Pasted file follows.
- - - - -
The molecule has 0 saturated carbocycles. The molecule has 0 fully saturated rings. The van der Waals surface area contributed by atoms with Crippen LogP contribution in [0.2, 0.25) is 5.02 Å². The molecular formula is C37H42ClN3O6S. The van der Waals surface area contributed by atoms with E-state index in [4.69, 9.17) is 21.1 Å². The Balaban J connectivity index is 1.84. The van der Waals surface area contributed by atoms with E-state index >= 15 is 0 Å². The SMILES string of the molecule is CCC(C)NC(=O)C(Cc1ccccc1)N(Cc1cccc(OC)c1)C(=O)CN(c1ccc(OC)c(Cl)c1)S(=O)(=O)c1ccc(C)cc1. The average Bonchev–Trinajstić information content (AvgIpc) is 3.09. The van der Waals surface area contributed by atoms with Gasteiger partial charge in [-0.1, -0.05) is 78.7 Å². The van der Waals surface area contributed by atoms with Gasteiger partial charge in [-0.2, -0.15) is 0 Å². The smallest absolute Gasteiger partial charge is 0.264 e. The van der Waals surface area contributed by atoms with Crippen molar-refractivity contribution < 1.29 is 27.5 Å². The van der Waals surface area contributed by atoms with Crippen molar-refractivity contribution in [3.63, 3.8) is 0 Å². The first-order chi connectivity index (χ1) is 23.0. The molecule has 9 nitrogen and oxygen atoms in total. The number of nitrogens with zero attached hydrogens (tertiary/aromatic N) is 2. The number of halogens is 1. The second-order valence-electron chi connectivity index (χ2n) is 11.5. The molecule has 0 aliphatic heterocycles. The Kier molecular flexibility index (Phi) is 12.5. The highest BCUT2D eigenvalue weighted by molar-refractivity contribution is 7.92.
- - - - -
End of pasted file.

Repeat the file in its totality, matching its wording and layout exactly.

The molecule has 0 saturated carbocycles. The molecule has 0 fully saturated rings. The van der Waals surface area contributed by atoms with Crippen LogP contribution in [0.2, 0.25) is 5.02 Å². The molecular formula is C37H42ClN3O6S. The van der Waals surface area contributed by atoms with E-state index in [4.69, 9.17) is 21.1 Å². The Balaban J connectivity index is 1.84. The van der Waals surface area contributed by atoms with E-state index >= 15 is 0 Å². The SMILES string of the molecule is CCC(C)NC(=O)C(Cc1ccccc1)N(Cc1cccc(OC)c1)C(=O)CN(c1ccc(OC)c(Cl)c1)S(=O)(=O)c1ccc(C)cc1. The average Bonchev–Trinajstić information content (AvgIpc) is 3.09. The van der Waals surface area contributed by atoms with Gasteiger partial charge in [-0.1, -0.05) is 78.7 Å². The van der Waals surface area contributed by atoms with Gasteiger partial charge in [-0.2, -0.15) is 0 Å². The smallest absolute Gasteiger partial charge is 0.264 e. The van der Waals surface area contributed by atoms with Crippen molar-refractivity contribution < 1.29 is 27.5 Å². The van der Waals surface area contributed by atoms with Crippen molar-refractivity contribution in [3.63, 3.8) is 0 Å². The first-order chi connectivity index (χ1) is 23.0. The molecule has 9 nitrogen and oxygen atoms in total. The number of nitrogens with zero attached hydrogens (tertiary/aromatic N) is 2. The number of halogens is 1. The second-order valence-electron chi connectivity index (χ2n) is 11.5. The molecule has 0 aliphatic heterocycles. The Kier molecular flexibility index (Phi) is 12.5. The highest BCUT2D eigenvalue weighted by molar-refractivity contribution is 7.92.